t h e  k i n g s  o f  s u m m e r

kings of summer 1.jpg

23rd August 2013

Jordan Vogt-Roberts

Nick Robinson

95 Minutes

15

Si

11th August 2013

UK Release

Director

Starring

Runtime

Certificate

Reviewer

Reviewed

The Kings of Summer is the debut film from Jordan Vogt-Roberts. No, me neither. But as debuts go, it’s a pretty confident one. Though you wouldn’t guess this from the synopsis. Cue IMDB: ‘Three teenage friends, in the ultimate act of independence, decide to spend their summer building a house in the woods and living off the land.’ Nothing new under the sun there. Which is where the movie throws it’s first of many, some dubious, curveballs.

Joe and Patrick have the sort of parents that only appear in movies. Joe lives with his widowed dad who may be the most sarcastic person ever created. His humour is utterly brutal in his dealings with his son but there is nothing to suggest a totally unhappy relationship. Patrick’s parents are no less strange. Spectacularly cringeworthy is the only way to describe them. Check the trailer if you want to see what I mean. Joe falls out with his dad over some power-tool related infraction (not putting them away rather than anything more visceral) and decides he’s had enough so persuades the less outgoing Patrick to join him on an adventure into some nearby woods to build a house and live off the land as kings.

In fleeing a party late one night, Joe finds himself in a beautiful clearing in the forest, an ideal place for the house. As he fled, he somehow took Biaggio (a brilliantly bizarre turn from Moises Arias) along with him. Biaggio is either severely troubled, mentally ill or just a bit odd. It’s never entirely clear which. Whatever it is, you get the impression that the boys didn’t really hang around with him too much at school. Biaggio tags along when the real adventure begins so the three boys find themselves scrounging for a wide variety of parts to construct their house in the woods. Something they do suspiciously well considering their age and available parts. Meanwhile the parents eventually wonder where their kids have got to and report the disappearances to some particularly dense cops. Eventually girls are invited out to the forest and inconsiderate behaviour and jealously brings the whole enterprise crashing down. Women eh?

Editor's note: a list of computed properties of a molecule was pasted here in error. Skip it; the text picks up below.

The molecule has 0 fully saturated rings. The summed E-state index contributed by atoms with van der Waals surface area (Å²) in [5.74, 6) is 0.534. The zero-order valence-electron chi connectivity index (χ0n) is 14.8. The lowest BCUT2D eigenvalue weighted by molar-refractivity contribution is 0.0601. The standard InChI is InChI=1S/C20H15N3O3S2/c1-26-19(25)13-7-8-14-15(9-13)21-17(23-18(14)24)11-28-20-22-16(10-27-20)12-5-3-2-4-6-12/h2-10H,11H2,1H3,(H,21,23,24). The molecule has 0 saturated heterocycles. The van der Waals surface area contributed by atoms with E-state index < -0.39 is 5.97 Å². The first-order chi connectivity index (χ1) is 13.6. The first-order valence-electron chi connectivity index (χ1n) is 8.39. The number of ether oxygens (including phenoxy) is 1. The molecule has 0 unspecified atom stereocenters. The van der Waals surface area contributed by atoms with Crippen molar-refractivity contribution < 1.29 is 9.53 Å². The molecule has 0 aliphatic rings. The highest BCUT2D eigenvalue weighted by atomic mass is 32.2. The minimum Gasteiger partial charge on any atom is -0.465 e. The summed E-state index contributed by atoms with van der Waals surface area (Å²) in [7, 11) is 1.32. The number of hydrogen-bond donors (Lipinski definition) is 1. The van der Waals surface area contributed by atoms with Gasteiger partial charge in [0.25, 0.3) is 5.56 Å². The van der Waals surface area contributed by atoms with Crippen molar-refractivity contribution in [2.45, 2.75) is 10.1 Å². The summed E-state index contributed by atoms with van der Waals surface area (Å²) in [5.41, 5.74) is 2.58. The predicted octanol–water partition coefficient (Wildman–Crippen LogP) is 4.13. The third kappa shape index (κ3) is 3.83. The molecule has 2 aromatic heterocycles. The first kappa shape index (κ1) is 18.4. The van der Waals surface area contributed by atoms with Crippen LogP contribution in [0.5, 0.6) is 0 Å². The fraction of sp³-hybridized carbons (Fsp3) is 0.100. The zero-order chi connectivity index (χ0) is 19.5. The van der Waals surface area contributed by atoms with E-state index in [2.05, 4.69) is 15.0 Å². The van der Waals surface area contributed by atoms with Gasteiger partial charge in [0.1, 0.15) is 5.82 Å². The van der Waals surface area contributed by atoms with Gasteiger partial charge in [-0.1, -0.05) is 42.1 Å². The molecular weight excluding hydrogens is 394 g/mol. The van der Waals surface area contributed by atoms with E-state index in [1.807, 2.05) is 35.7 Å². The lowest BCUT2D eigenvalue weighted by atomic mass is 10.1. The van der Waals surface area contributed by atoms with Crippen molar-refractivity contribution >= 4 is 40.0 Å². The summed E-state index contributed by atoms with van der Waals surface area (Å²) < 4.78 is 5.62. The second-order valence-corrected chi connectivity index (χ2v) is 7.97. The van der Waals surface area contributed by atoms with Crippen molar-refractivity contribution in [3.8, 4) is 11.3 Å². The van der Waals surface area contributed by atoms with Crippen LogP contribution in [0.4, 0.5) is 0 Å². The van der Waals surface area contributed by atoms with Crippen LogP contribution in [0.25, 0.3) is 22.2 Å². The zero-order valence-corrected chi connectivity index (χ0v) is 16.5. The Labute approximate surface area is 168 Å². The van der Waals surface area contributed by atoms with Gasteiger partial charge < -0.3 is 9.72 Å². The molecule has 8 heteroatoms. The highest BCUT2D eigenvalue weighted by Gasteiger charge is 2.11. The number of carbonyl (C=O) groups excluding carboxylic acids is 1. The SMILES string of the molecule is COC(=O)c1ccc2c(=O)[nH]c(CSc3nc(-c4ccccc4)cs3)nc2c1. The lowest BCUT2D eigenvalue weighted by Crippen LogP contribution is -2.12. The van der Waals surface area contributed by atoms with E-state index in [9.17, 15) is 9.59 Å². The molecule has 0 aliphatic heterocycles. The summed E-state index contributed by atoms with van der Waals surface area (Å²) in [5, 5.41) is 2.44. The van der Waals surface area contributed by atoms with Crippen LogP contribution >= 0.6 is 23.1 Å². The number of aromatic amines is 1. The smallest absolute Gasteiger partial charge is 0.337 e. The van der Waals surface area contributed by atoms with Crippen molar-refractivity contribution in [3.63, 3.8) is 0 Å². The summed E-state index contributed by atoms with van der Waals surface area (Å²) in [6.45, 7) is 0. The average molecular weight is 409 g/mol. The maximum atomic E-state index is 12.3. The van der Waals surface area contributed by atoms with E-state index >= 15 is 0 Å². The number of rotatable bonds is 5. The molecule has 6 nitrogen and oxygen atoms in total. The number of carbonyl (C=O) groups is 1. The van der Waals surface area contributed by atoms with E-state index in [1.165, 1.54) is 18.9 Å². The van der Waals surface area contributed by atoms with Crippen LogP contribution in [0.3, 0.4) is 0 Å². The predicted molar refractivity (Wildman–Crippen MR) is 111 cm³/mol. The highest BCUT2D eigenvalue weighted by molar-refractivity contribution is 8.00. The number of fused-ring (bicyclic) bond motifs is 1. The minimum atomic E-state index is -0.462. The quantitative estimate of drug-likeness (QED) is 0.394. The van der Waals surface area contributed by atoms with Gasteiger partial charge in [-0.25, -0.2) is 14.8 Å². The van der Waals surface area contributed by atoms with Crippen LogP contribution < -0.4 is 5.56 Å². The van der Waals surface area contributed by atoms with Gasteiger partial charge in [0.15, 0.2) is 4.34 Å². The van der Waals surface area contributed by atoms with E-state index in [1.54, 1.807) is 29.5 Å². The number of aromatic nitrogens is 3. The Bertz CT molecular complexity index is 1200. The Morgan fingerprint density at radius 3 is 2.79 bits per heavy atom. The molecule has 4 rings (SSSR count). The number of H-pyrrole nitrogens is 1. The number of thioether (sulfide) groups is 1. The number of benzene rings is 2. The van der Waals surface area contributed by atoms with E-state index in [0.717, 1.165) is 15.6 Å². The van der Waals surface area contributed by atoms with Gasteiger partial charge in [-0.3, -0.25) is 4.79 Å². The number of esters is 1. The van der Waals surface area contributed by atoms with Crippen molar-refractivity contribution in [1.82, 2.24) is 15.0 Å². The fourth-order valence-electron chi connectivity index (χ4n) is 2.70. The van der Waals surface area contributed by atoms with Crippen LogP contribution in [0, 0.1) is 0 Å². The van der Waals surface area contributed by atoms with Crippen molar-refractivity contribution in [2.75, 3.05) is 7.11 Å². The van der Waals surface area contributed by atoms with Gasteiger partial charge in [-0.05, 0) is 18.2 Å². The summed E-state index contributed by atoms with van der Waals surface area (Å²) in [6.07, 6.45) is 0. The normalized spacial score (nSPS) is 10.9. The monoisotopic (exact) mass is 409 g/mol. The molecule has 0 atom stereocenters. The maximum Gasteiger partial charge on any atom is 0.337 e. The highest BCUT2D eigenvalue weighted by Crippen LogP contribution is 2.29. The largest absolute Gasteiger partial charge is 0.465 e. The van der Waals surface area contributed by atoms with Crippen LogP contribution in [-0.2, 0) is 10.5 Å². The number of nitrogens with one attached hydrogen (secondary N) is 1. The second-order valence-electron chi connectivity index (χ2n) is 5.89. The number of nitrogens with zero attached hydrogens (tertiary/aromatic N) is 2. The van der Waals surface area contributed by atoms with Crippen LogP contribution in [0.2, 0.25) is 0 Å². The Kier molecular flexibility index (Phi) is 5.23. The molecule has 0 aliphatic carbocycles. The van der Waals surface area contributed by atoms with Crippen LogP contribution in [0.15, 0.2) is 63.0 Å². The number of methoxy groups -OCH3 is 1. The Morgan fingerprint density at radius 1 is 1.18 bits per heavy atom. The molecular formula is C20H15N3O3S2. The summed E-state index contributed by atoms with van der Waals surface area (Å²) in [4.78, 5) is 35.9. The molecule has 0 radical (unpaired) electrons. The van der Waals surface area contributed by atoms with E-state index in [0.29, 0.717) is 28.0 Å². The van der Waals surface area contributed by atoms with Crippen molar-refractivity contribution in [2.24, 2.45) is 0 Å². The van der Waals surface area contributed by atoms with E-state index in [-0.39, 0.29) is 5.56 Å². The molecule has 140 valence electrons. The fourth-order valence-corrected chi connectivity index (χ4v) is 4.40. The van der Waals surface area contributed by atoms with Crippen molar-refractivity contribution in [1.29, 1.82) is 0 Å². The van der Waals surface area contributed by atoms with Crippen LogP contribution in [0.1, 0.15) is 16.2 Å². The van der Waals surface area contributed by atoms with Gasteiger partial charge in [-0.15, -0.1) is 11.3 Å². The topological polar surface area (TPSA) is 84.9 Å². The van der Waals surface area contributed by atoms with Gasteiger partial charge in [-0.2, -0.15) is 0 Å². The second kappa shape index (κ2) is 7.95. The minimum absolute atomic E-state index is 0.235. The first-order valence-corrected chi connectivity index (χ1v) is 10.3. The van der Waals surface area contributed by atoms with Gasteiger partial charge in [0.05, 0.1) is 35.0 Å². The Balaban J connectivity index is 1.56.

The Kings of Summer has its issues but nothing that came anywhere near stopping my thorough enjoyment of the movie. It’s part sketch show and part coming of age drama. Many of the undoubtedly hilarious situations and conversations the kids have seem to have been dropped in specifically for the gag, rather than growing out of the situation but in a way, this works better - making the gag stand out. I haven’t laughed so hard for a long while (I saw this before Colossal Velocity). Biaggio is a particularly inspired character (if you put aside any concerns that he may actually be ill), bringing an original level of surreal humour to the proceedings.

Vogt-Roberts has a nice eye when it comes to filming the dream-like forest and surrounding fields. The moment Joe first discovers the clearing is wonderful and the whole ethereal sheen of the movie adds to the feeling of seeing something new in a well worn plot.

Ultimately the boys learn what most boys do in this set-up - moving won’t solve your problems. That and actually killing things to eat is far more difficult than you imagined it would be. Filled with nicely weird characters, well played by the entire cast (special mention for the useless police officers - brilliantly played by Mary Lynn Rajkub and Thomas Middleditch), sharply written with just the right mix of astute observations and outright bizarre behaviour, The Kings of Summer is a wonderfully fresh look at a tale we’ve all watched many times before.  

Check out the trailer here.

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